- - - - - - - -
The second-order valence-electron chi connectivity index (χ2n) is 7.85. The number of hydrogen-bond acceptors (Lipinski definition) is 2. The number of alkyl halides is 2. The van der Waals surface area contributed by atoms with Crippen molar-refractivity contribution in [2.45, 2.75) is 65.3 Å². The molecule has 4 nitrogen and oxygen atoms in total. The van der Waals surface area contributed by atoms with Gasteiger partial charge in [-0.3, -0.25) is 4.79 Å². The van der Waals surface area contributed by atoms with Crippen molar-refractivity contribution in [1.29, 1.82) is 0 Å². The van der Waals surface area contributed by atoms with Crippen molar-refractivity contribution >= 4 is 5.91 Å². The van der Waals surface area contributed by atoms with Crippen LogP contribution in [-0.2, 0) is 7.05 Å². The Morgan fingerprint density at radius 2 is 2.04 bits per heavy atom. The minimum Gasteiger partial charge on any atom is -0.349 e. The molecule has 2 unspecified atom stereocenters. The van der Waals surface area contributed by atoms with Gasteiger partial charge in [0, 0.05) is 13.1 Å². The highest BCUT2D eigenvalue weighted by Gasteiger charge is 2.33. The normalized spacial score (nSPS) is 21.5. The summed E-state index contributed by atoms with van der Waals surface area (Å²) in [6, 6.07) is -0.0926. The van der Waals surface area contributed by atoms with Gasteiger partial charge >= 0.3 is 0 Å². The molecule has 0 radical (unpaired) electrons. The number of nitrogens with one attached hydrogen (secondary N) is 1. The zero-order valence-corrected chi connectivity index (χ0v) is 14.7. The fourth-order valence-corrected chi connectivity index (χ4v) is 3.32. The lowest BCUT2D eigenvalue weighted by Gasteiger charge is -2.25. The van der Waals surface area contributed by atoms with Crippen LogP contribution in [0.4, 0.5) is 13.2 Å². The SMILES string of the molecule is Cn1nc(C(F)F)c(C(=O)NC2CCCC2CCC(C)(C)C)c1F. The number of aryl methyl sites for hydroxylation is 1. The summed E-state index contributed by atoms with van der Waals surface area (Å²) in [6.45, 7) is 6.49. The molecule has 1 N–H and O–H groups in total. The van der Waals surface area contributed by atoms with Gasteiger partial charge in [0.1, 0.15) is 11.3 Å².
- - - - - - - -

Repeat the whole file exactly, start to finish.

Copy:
The second-order valence-electron chi connectivity index (χ2n) is 7.85. The number of hydrogen-bond acceptors (Lipinski definition) is 2. The number of alkyl halides is 2. The van der Waals surface area contributed by atoms with Crippen molar-refractivity contribution in [2.45, 2.75) is 65.3 Å². The molecule has 4 nitrogen and oxygen atoms in total. The van der Waals surface area contributed by atoms with Gasteiger partial charge in [-0.3, -0.25) is 4.79 Å². The van der Waals surface area contributed by atoms with Crippen molar-refractivity contribution in [1.29, 1.82) is 0 Å². The van der Waals surface area contributed by atoms with Crippen molar-refractivity contribution >= 4 is 5.91 Å². The van der Waals surface area contributed by atoms with Crippen LogP contribution in [-0.2, 0) is 7.05 Å². The Morgan fingerprint density at radius 2 is 2.04 bits per heavy atom. The minimum Gasteiger partial charge on any atom is -0.349 e. The molecule has 2 unspecified atom stereocenters. The van der Waals surface area contributed by atoms with Gasteiger partial charge in [0, 0.05) is 13.1 Å². The highest BCUT2D eigenvalue weighted by Gasteiger charge is 2.33. The normalized spacial score (nSPS) is 21.5. The summed E-state index contributed by atoms with van der Waals surface area (Å²) in [6, 6.07) is -0.0926. The van der Waals surface area contributed by atoms with Gasteiger partial charge >= 0.3 is 0 Å². The molecule has 0 radical (unpaired) electrons. The number of nitrogens with one attached hydrogen (secondary N) is 1. The zero-order valence-corrected chi connectivity index (χ0v) is 14.7. The fourth-order valence-corrected chi connectivity index (χ4v) is 3.32. The lowest BCUT2D eigenvalue weighted by Gasteiger charge is -2.25. The van der Waals surface area contributed by atoms with Crippen LogP contribution in [0.4, 0.5) is 13.2 Å². The SMILES string of the molecule is Cn1nc(C(F)F)c(C(=O)NC2CCCC2CCC(C)(C)C)c1F. The number of aryl methyl sites for hydroxylation is 1. The summed E-state index contributed by atoms with van der Waals surface area (Å²) in [6.45, 7) is 6.49. The molecule has 1 N–H and O–H groups in total. The van der Waals surface area contributed by atoms with Gasteiger partial charge in [0.1, 0.15) is 11.3 Å².